The Checkout 5.10 - Hispanic Shoppers


Published on

Hispanic Shoppers: How Trip Drivers and the Path to Purchase Have Evolved.

Over the past year and a half, we here at The Checkout have noticed many interesting trends among Hispanic shoppers. This special report delves into Hispanic shoppers and how trip drivers and their path to purchase have evolved.

For example, through our research we learned that price takes on a very different role for Hispanic shoppers when shopping for their family. For the Hispanic Shopper, June, September and November are the three points when their main shopping goals change in rank. These months coincide with major stocking-up events: summer vacation, back-to school and holiday shopping. During these three periods, they become more concerned with satisfying the needs and expectations of other family members and less concerned with expense.

For more on this seasonality trend and other Hispanic shopper insights, click here to download the The Checkout - Issue 5.10.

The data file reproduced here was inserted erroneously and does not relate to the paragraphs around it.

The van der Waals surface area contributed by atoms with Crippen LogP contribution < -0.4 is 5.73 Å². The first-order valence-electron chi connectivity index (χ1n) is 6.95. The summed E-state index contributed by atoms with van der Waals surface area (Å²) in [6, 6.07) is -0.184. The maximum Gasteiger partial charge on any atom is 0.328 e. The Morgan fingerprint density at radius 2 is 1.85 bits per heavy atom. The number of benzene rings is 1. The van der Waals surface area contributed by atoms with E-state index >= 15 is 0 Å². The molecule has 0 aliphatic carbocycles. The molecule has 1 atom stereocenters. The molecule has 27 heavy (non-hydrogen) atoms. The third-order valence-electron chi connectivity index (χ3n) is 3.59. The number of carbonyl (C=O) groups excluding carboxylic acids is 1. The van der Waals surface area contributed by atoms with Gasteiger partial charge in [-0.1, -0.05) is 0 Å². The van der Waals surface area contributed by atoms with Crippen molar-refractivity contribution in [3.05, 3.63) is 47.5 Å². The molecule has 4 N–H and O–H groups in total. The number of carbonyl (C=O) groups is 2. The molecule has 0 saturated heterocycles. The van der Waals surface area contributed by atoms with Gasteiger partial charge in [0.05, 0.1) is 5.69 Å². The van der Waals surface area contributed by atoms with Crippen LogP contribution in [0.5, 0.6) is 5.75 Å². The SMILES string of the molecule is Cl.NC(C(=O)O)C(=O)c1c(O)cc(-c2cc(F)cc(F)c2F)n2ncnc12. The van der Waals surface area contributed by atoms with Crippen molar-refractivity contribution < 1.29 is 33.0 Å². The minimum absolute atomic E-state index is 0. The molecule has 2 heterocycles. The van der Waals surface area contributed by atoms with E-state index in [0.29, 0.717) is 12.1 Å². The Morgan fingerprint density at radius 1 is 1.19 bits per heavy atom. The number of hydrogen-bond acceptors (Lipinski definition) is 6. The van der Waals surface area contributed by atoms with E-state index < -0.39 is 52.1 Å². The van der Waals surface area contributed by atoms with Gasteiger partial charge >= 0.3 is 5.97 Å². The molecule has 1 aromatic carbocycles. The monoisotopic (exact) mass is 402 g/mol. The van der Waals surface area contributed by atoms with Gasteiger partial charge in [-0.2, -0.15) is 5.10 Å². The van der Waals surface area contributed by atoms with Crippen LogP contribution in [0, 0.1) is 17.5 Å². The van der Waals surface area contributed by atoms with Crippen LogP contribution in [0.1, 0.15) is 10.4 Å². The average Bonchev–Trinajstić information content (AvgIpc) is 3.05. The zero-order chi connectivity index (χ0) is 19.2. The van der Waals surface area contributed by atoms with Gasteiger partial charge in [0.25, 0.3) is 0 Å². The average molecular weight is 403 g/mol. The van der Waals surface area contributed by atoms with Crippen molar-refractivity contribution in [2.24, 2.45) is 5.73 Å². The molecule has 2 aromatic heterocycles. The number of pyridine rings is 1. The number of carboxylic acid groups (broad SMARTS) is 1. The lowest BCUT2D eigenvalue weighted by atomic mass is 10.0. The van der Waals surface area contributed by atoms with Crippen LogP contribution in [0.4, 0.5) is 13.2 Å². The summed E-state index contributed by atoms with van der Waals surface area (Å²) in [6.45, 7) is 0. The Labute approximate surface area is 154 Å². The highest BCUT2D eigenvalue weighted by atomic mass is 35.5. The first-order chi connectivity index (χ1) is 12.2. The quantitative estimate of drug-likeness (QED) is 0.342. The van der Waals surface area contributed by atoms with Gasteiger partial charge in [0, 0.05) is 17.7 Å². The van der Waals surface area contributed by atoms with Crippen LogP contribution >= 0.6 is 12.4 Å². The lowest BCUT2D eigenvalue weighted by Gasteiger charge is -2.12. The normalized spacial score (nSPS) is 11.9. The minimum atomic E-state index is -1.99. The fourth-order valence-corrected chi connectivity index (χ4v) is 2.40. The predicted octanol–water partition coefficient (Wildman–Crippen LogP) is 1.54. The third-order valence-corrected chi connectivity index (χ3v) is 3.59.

Published in: Business
1 Like
  • Be the first to comment

No Downloads
Total views
On SlideShare
From Embeds
Number of Embeds
Embeds 0
No embeds

No notes for slide

The Checkout 5.10 - Hispanic Shoppers

  1. 1. the inside the in-store experience ISSUE 5.10 | HISPANIC SHOPPERS IN THIS ISSUE Hispanic Shoppers: How Trip Drivers and the Path to Purchase Have Evolved • Fewer Hispanic shoppers perceive difference in product quality between brand name and private label than the general market. • Hispanics’ shopping goals flip-flop based on the shopping season. • Price takes on a very different role in shopping for the family. This issue of The Checkout examines the Hispanic shopper and how this audience’s path to purchase has evolved. Though practical Hispanic shoppers continue to be more value-driven than the general-market shopper, they also are adopting a new level of sophistication where traditional in-store shopping aids are proving to be less and less effective in reaching this audience. Given these conflicting changes in behav- ior, what does the future have in store for retailers and brands communicating with Hispanic shoppers? **For the purposes of this issue of The Checkout, Hispanics are U.S. adults who identified themselves as Hispanics as part of the larger research project. Surveys were conducted in English, in monthly waves in 2009-10. powered by The Integer Group ® and M/A/R/C ® Research